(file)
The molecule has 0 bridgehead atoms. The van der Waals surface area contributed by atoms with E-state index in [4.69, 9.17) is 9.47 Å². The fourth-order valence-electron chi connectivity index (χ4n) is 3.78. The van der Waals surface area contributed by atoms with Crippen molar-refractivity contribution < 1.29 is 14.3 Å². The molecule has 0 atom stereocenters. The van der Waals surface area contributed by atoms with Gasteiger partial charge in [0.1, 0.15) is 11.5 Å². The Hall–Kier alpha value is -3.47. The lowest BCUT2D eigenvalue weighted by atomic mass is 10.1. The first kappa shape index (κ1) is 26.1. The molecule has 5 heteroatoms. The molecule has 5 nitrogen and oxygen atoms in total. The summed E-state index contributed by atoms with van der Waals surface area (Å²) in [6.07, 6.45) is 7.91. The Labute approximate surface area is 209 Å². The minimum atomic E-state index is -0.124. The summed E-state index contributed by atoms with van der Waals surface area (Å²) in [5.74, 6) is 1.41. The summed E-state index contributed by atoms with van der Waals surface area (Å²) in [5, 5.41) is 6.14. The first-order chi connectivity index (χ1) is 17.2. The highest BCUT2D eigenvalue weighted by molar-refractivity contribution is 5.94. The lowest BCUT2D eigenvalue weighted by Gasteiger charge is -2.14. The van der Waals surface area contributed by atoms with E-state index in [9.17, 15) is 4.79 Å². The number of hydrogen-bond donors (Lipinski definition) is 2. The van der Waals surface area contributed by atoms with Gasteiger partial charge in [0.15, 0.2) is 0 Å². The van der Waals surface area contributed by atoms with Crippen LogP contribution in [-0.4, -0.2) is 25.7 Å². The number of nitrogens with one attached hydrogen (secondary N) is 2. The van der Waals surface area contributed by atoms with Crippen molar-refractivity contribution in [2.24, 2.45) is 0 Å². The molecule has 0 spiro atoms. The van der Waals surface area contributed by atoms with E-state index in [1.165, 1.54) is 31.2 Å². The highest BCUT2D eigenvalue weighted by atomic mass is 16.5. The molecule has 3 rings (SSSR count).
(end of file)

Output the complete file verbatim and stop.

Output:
The molecule has 0 bridgehead atoms. The van der Waals surface area contributed by atoms with E-state index in [4.69, 9.17) is 9.47 Å². The fourth-order valence-electron chi connectivity index (χ4n) is 3.78. The van der Waals surface area contributed by atoms with Crippen molar-refractivity contribution < 1.29 is 14.3 Å². The molecule has 0 atom stereocenters. The van der Waals surface area contributed by atoms with Gasteiger partial charge in [0.1, 0.15) is 11.5 Å². The Hall–Kier alpha value is -3.47. The lowest BCUT2D eigenvalue weighted by atomic mass is 10.1. The first kappa shape index (κ1) is 26.1. The molecule has 5 heteroatoms. The molecule has 5 nitrogen and oxygen atoms in total. The summed E-state index contributed by atoms with van der Waals surface area (Å²) in [6.07, 6.45) is 7.91. The Labute approximate surface area is 209 Å². The minimum atomic E-state index is -0.124. The summed E-state index contributed by atoms with van der Waals surface area (Å²) in [5.74, 6) is 1.41. The summed E-state index contributed by atoms with van der Waals surface area (Å²) in [5, 5.41) is 6.14. The first-order chi connectivity index (χ1) is 17.2. The highest BCUT2D eigenvalue weighted by molar-refractivity contribution is 5.94. The lowest BCUT2D eigenvalue weighted by Gasteiger charge is -2.14. The van der Waals surface area contributed by atoms with E-state index in [9.17, 15) is 4.79 Å². The number of hydrogen-bond donors (Lipinski definition) is 2. The van der Waals surface area contributed by atoms with Gasteiger partial charge in [0.15, 0.2) is 0 Å². The van der Waals surface area contributed by atoms with Crippen LogP contribution in [-0.4, -0.2) is 25.7 Å². The number of nitrogens with one attached hydrogen (secondary N) is 2. The van der Waals surface area contributed by atoms with Crippen molar-refractivity contribution in [2.24, 2.45) is 0 Å². The molecule has 0 spiro atoms. The van der Waals surface area contributed by atoms with E-state index in [1.165, 1.54) is 31.2 Å². The highest BCUT2D eigenvalue weighted by atomic mass is 16.5. The molecule has 3 rings (SSSR count).